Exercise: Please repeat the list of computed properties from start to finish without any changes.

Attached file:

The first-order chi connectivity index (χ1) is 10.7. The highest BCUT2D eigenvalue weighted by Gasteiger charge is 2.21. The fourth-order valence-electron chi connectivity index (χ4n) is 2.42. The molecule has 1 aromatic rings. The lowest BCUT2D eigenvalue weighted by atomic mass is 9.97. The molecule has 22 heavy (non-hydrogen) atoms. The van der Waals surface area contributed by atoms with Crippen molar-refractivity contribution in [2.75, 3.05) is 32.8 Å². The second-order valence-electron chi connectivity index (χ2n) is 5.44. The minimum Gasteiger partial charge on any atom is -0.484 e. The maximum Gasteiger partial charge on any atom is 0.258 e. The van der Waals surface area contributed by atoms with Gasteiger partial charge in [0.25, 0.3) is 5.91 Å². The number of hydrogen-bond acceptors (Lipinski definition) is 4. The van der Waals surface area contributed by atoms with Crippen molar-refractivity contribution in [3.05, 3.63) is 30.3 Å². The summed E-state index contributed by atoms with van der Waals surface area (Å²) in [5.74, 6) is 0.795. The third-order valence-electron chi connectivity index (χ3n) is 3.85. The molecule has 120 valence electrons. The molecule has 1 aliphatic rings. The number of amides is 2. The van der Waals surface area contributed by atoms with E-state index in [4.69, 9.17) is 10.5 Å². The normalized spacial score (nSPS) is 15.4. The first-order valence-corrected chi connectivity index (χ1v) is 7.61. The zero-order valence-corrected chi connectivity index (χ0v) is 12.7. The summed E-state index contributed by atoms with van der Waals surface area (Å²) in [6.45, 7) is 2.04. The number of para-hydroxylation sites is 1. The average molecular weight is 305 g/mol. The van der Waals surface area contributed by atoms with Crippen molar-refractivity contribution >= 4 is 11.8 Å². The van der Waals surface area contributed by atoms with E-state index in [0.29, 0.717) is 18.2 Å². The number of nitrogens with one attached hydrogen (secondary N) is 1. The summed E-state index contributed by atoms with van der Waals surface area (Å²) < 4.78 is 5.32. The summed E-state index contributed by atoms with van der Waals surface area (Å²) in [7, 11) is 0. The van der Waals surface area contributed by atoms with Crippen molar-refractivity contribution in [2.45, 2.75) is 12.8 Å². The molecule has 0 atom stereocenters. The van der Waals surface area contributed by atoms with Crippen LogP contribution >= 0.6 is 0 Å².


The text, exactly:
The first-order chi connectivity index (χ1) is 10.7. The highest BCUT2D eigenvalue weighted by Gasteiger charge is 2.21. The fourth-order valence-electron chi connectivity index (χ4n) is 2.42. The molecule has 1 aromatic rings. The lowest BCUT2D eigenvalue weighted by atomic mass is 9.97. The molecule has 22 heavy (non-hydrogen) atoms. The van der Waals surface area contributed by atoms with Crippen molar-refractivity contribution in [2.75, 3.05) is 32.8 Å². The second-order valence-electron chi connectivity index (χ2n) is 5.44. The minimum Gasteiger partial charge on any atom is -0.484 e. The maximum Gasteiger partial charge on any atom is 0.258 e. The van der Waals surface area contributed by atoms with Gasteiger partial charge in [0.25, 0.3) is 5.91 Å². The number of hydrogen-bond acceptors (Lipinski definition) is 4. The van der Waals surface area contributed by atoms with Crippen molar-refractivity contribution in [3.05, 3.63) is 30.3 Å². The summed E-state index contributed by atoms with van der Waals surface area (Å²) in [5.74, 6) is 0.795. The third-order valence-electron chi connectivity index (χ3n) is 3.85. The molecule has 120 valence electrons. The molecule has 1 aliphatic rings. The number of amides is 2. The van der Waals surface area contributed by atoms with E-state index in [4.69, 9.17) is 10.5 Å². The normalized spacial score (nSPS) is 15.4. The first-order valence-corrected chi connectivity index (χ1v) is 7.61. The zero-order valence-corrected chi connectivity index (χ0v) is 12.7. The summed E-state index contributed by atoms with van der Waals surface area (Å²) in [6.45, 7) is 2.04. The number of para-hydroxylation sites is 1. The average molecular weight is 305 g/mol. The van der Waals surface area contributed by atoms with Crippen molar-refractivity contribution >= 4 is 11.8 Å². The van der Waals surface area contributed by atoms with E-state index in [0.29, 0.717) is 18.2 Å². The number of nitrogens with one attached hydrogen (secondary N) is 1. The summed E-state index contributed by atoms with van der Waals surface area (Å²) < 4.78 is 5.32. The summed E-state index contributed by atoms with van der Waals surface area (Å²) in [7, 11) is 0. The van der Waals surface area contributed by atoms with Crippen molar-refractivity contribution in [2.45, 2.75) is 12.8 Å². The molecule has 0 atom stereocenters. The van der Waals surface area contributed by atoms with Crippen LogP contribution >= 0.6 is 0 Å².